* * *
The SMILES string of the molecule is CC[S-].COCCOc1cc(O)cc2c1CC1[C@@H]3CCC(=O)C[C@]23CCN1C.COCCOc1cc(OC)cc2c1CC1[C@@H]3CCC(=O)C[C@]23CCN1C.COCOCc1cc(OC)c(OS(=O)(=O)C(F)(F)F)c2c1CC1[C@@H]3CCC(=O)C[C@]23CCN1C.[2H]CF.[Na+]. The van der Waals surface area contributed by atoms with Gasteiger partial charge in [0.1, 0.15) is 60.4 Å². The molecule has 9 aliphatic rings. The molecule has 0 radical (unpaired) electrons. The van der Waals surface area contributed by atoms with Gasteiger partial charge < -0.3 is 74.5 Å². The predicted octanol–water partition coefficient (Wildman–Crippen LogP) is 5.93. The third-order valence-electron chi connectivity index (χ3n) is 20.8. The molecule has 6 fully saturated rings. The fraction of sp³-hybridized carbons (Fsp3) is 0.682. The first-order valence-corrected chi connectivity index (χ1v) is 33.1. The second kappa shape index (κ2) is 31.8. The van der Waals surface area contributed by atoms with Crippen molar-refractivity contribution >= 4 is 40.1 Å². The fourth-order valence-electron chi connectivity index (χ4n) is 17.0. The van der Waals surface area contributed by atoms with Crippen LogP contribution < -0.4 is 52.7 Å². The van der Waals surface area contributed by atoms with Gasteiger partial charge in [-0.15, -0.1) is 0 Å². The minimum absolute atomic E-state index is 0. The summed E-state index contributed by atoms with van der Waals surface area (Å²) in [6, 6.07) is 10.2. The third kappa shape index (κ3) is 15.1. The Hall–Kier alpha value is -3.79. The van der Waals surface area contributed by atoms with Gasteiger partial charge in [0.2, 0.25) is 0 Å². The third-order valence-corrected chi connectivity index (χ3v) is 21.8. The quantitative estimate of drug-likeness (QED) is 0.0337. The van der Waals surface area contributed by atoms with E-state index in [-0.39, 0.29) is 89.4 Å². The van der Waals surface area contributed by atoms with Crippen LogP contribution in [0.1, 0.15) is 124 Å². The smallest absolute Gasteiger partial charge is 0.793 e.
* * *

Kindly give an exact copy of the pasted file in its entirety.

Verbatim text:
The SMILES string of the molecule is CC[S-].COCCOc1cc(O)cc2c1CC1[C@@H]3CCC(=O)C[C@]23CCN1C.COCCOc1cc(OC)cc2c1CC1[C@@H]3CCC(=O)C[C@]23CCN1C.COCOCc1cc(OC)c(OS(=O)(=O)C(F)(F)F)c2c1CC1[C@@H]3CCC(=O)C[C@]23CCN1C.[2H]CF.[Na+]. The van der Waals surface area contributed by atoms with Gasteiger partial charge in [0.1, 0.15) is 60.4 Å². The molecule has 9 aliphatic rings. The molecule has 0 radical (unpaired) electrons. The van der Waals surface area contributed by atoms with Gasteiger partial charge < -0.3 is 74.5 Å². The predicted octanol–water partition coefficient (Wildman–Crippen LogP) is 5.93. The third-order valence-electron chi connectivity index (χ3n) is 20.8. The molecule has 6 fully saturated rings. The fraction of sp³-hybridized carbons (Fsp3) is 0.682. The first-order valence-corrected chi connectivity index (χ1v) is 33.1. The second kappa shape index (κ2) is 31.8. The van der Waals surface area contributed by atoms with Crippen molar-refractivity contribution >= 4 is 40.1 Å². The fourth-order valence-electron chi connectivity index (χ4n) is 17.0. The van der Waals surface area contributed by atoms with Crippen LogP contribution < -0.4 is 52.7 Å². The van der Waals surface area contributed by atoms with Gasteiger partial charge in [-0.15, -0.1) is 0 Å². The minimum absolute atomic E-state index is 0. The summed E-state index contributed by atoms with van der Waals surface area (Å²) in [6, 6.07) is 10.2. The third kappa shape index (κ3) is 15.1. The Hall–Kier alpha value is -3.79. The van der Waals surface area contributed by atoms with Gasteiger partial charge in [0.2, 0.25) is 0 Å². The third-order valence-corrected chi connectivity index (χ3v) is 21.8. The quantitative estimate of drug-likeness (QED) is 0.0337. The van der Waals surface area contributed by atoms with E-state index in [-0.39, 0.29) is 89.4 Å². The van der Waals surface area contributed by atoms with Crippen LogP contribution in [0.1, 0.15) is 124 Å². The smallest absolute Gasteiger partial charge is 0.793 e.